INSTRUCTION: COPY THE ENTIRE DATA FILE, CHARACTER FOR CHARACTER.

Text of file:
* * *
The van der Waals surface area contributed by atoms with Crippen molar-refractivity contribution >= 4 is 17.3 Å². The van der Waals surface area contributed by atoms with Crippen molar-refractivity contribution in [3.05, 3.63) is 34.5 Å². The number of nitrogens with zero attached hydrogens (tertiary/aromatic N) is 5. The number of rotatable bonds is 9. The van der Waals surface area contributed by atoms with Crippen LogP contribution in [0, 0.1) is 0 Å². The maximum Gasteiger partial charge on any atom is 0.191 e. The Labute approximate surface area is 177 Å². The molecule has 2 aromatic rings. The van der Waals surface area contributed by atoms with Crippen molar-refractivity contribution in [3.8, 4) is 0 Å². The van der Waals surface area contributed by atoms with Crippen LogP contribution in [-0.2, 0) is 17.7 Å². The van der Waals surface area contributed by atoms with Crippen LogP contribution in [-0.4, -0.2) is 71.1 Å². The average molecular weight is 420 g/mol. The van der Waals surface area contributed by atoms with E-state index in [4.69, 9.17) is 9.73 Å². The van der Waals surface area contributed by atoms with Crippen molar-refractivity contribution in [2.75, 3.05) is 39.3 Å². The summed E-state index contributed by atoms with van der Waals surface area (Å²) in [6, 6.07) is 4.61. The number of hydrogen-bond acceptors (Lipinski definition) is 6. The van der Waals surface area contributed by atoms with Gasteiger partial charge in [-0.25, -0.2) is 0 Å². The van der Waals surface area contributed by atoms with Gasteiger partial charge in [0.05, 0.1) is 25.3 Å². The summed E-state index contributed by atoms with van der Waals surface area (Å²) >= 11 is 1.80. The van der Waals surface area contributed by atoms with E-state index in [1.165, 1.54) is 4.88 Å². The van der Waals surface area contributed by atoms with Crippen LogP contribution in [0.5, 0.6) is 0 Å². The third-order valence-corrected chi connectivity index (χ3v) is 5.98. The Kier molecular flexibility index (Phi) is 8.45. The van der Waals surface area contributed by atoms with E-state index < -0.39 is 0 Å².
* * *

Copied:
The van der Waals surface area contributed by atoms with Crippen molar-refractivity contribution >= 4 is 17.3 Å². The van der Waals surface area contributed by atoms with Crippen molar-refractivity contribution in [3.05, 3.63) is 34.5 Å². The number of nitrogens with zero attached hydrogens (tertiary/aromatic N) is 5. The number of rotatable bonds is 9. The van der Waals surface area contributed by atoms with Crippen LogP contribution in [0, 0.1) is 0 Å². The maximum Gasteiger partial charge on any atom is 0.191 e. The Labute approximate surface area is 177 Å². The molecule has 2 aromatic rings. The van der Waals surface area contributed by atoms with Crippen molar-refractivity contribution in [3.8, 4) is 0 Å². The van der Waals surface area contributed by atoms with Crippen LogP contribution in [-0.2, 0) is 17.7 Å². The van der Waals surface area contributed by atoms with Crippen LogP contribution in [-0.4, -0.2) is 71.1 Å². The average molecular weight is 420 g/mol. The van der Waals surface area contributed by atoms with E-state index in [4.69, 9.17) is 9.73 Å². The van der Waals surface area contributed by atoms with Crippen molar-refractivity contribution in [2.75, 3.05) is 39.3 Å². The summed E-state index contributed by atoms with van der Waals surface area (Å²) in [6, 6.07) is 4.61. The number of hydrogen-bond acceptors (Lipinski definition) is 6. The van der Waals surface area contributed by atoms with Gasteiger partial charge in [-0.25, -0.2) is 0 Å². The van der Waals surface area contributed by atoms with Gasteiger partial charge in [0.05, 0.1) is 25.3 Å². The summed E-state index contributed by atoms with van der Waals surface area (Å²) >= 11 is 1.80. The van der Waals surface area contributed by atoms with E-state index in [1.165, 1.54) is 4.88 Å². The van der Waals surface area contributed by atoms with Crippen LogP contribution in [0.5, 0.6) is 0 Å². The third-order valence-corrected chi connectivity index (χ3v) is 5.98. The Kier molecular flexibility index (Phi) is 8.45. The van der Waals surface area contributed by atoms with E-state index < -0.39 is 0 Å².